It seems like I've unwittingly stirred up a tempest in a teapot by mentioning that Christopher Hitchens didn't like Mother Teresa. (And he didn't just "not like" her, he wrote an entire booked about it.) I said he thought her an "empty habit".
Which brought to mind, for someone, another famous nun. A lot of people don't care much for her, my beloved 92 year old mother, for one.
I don't want to talk here about the truths or untruths about famous nuns. What I'd like to talk about is how to not like someone. This is an issue no one seems to think all that much about, since we all have folks that rub us the wrong way, we chalk it up to, "oh, well..." What do we do? We don't actually hate them. That would be sinful. So we just...avoid them. Go to a different parish, cross the street, sit somewhere else, find a different cafe, cross them off the Christmas card list.
And some people, for some people, are actually toxic and should be avoided at all costs. Abusive, dangerous people. Sociopaths. Psychopaths. Axe murderers. No one expects you to go give them a hug. We'll have to let Jesus give them hugs. They will be in our prayers.
I'm really talking about the annoying nuns and the cheating mechanics, the telephone solicitors, the loud horrible singers, the people who are always wrong about everything but won't admit it or don't even know, the rude, the cell phone blabbers, the traffic cutter offers, the loafers, the lazy, the people on the other side of the political spectrum. We avoid these people at all costs, so we don't grow to hate them. We think this is a good idea.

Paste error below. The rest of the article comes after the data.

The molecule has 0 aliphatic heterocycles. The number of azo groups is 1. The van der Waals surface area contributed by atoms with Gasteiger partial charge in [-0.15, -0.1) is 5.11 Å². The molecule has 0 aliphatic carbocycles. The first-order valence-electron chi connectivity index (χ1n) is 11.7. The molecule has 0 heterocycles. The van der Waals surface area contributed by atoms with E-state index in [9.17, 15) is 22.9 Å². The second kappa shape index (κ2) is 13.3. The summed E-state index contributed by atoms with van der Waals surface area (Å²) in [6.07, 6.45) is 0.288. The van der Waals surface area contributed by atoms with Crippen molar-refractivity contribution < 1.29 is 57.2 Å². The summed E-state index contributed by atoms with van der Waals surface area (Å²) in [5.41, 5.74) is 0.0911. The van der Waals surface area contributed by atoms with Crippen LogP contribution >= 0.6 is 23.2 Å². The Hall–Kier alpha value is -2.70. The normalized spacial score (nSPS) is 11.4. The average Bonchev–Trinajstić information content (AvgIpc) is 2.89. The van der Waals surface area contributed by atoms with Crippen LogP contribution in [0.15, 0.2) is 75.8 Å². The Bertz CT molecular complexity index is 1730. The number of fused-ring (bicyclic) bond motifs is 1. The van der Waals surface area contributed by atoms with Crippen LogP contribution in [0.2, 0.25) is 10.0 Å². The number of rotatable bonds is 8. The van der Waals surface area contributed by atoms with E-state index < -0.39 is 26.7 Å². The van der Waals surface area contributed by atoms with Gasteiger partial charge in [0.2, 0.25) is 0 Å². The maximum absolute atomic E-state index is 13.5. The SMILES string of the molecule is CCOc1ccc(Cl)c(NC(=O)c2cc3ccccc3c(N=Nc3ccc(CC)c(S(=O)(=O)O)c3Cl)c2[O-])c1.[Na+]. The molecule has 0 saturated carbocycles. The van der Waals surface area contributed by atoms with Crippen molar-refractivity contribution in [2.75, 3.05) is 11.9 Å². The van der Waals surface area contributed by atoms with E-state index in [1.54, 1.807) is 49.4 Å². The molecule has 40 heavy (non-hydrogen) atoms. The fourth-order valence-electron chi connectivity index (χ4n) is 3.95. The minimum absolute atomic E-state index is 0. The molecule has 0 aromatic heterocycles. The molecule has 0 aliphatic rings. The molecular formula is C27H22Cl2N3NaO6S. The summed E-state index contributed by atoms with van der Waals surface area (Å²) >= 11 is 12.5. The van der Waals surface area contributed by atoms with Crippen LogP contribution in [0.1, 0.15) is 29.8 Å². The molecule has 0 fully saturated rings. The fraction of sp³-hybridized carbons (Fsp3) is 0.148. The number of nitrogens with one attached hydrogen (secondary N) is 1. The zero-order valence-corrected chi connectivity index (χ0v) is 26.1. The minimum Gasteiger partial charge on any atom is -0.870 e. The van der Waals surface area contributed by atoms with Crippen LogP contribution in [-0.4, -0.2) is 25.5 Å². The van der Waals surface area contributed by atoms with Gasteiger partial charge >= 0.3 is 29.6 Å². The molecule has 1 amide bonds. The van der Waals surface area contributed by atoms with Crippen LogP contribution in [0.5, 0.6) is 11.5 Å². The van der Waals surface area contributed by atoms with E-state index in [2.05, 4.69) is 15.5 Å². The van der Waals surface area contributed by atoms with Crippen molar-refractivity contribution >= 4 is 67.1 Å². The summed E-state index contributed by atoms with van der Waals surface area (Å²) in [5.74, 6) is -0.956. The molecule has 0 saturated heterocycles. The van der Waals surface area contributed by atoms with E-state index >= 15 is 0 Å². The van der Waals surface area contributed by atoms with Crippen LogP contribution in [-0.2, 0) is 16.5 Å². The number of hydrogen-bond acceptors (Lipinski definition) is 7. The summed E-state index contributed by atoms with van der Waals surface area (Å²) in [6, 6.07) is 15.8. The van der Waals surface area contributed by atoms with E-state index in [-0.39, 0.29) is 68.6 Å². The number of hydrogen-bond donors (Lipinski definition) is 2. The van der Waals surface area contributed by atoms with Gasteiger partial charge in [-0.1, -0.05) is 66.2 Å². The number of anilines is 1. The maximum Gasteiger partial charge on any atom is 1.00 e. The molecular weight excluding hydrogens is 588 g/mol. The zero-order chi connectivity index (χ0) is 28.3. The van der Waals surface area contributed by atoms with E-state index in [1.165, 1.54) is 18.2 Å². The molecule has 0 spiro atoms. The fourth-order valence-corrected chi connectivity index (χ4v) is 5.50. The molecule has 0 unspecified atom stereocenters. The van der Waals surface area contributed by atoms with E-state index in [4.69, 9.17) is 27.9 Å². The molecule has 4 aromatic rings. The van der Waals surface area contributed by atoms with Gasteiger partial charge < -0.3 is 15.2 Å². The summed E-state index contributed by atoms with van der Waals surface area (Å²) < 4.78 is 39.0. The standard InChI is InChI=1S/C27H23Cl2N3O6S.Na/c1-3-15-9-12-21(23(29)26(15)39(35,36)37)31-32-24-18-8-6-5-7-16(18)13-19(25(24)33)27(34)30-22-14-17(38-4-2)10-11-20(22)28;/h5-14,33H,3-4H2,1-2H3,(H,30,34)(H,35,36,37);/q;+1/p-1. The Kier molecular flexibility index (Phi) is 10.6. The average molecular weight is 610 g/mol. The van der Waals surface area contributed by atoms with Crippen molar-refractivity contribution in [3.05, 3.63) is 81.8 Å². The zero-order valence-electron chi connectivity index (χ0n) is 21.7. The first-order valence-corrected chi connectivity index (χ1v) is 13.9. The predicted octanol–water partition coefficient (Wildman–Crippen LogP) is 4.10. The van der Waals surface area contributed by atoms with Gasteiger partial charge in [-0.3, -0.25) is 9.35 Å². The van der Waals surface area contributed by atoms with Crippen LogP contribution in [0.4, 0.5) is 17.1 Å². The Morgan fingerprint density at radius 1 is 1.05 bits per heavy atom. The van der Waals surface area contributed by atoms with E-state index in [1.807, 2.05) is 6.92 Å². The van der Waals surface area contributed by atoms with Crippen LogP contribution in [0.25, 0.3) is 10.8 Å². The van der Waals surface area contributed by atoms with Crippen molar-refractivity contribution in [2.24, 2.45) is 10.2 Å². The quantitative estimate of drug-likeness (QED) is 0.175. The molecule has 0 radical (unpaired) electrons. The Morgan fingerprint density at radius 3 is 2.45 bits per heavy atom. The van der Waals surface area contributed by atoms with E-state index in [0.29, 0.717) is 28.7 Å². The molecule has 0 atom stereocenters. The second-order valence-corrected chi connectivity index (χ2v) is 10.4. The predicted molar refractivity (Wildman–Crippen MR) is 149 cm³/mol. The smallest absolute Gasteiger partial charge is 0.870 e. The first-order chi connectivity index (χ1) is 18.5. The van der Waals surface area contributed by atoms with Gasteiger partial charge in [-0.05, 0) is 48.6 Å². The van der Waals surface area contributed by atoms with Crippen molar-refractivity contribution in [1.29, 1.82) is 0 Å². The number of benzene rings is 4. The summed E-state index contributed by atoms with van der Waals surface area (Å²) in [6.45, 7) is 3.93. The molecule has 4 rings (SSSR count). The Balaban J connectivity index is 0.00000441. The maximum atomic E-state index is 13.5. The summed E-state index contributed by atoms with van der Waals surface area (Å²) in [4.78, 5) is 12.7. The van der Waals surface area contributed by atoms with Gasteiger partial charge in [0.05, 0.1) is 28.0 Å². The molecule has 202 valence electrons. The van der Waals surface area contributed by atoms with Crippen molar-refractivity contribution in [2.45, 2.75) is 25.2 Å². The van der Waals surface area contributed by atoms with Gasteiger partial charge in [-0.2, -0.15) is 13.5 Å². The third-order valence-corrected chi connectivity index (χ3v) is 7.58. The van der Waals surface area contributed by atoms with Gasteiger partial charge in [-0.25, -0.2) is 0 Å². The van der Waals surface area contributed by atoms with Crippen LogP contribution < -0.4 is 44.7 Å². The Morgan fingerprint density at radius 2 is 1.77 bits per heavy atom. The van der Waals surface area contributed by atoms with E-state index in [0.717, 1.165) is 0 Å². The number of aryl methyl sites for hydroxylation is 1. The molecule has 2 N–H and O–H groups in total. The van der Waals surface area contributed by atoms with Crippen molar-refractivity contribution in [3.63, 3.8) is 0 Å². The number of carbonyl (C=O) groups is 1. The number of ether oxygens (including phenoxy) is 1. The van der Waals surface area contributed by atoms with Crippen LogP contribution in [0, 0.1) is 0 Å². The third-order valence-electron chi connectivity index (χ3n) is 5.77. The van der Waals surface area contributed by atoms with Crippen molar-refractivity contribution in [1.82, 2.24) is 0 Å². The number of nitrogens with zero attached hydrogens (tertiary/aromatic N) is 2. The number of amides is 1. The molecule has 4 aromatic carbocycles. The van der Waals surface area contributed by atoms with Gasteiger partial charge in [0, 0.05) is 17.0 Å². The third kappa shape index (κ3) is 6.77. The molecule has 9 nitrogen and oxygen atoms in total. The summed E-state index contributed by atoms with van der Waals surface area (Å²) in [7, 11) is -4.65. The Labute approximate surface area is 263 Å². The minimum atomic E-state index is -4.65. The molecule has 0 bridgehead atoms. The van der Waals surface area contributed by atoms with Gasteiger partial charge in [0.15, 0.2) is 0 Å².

But, guess what? If things go well and you live a wonderful life, there is every reason to believe you will achieve your heavenly reward. And God is just and kind and way, way more forgiving than you could ever hope to be, which means that once you achieve your heavenly reward, you may find yourself sitting next to a fill in the blank. There won't be a rope line in heaven to corral them. There won't be a parish or a pew from which you can flee, another town in which to live, an apartment in which to hide with your caller ID.
You are going to have to love them.
"OH!" you say, "no problem! I'll be in Heaven and they will have changed, too if they're in Heaven!" You think? Maybe. God may love them just the way they are.
But let's imagine that we will indeed be perfect beings there in Heaven. Okay....but that means you'll have to change your thinking at some point. You actually will have to love and forgive everyone. Why wait to burn in Purgatory? You have to get your brain around this.
Why do we love Ralph Cramden's famous admonishment, "One of these days, POW! to the moon!" ? Because we all feel that way sometimes. You think I don't? You think living in a house with a bunch of very religious women makes me immune? Ou contrare. It can bring out the worst in everyone.
So how do we allow ourselves our opinions of others, which actually do inform our own choices, without judging and bad feelings? Drop the blame. Drop the idea that you know why they behave that way.
It is perfectly justified to note that Mother Teresa did a lot of fundraising. It is not justified to decide that she loved the limelight and that was her motivation. My mother doesn't care for the other famous nun because, "She (the nun) thinks she's being so cute."
Not your call, Mom.
Hate the sin, love the sinner, is so much more easily said than done. After all, it's the sinner that puts the sin into action. Without the sinner, there would be no sin, sin needs to be stopped, so the sinner should be stopped, too. Right? Stopped, if possible, yes. Judged, no.
So long, Nancy Grace! What could have been a public service is nothing more than a witch hunt. Nancy is set for a some very uncomfortable afterlife encounters. As are we all.
Thank goodness for Lent! Giving up avoiding people you don't like would be a good one for next year. It will be just like Heaven!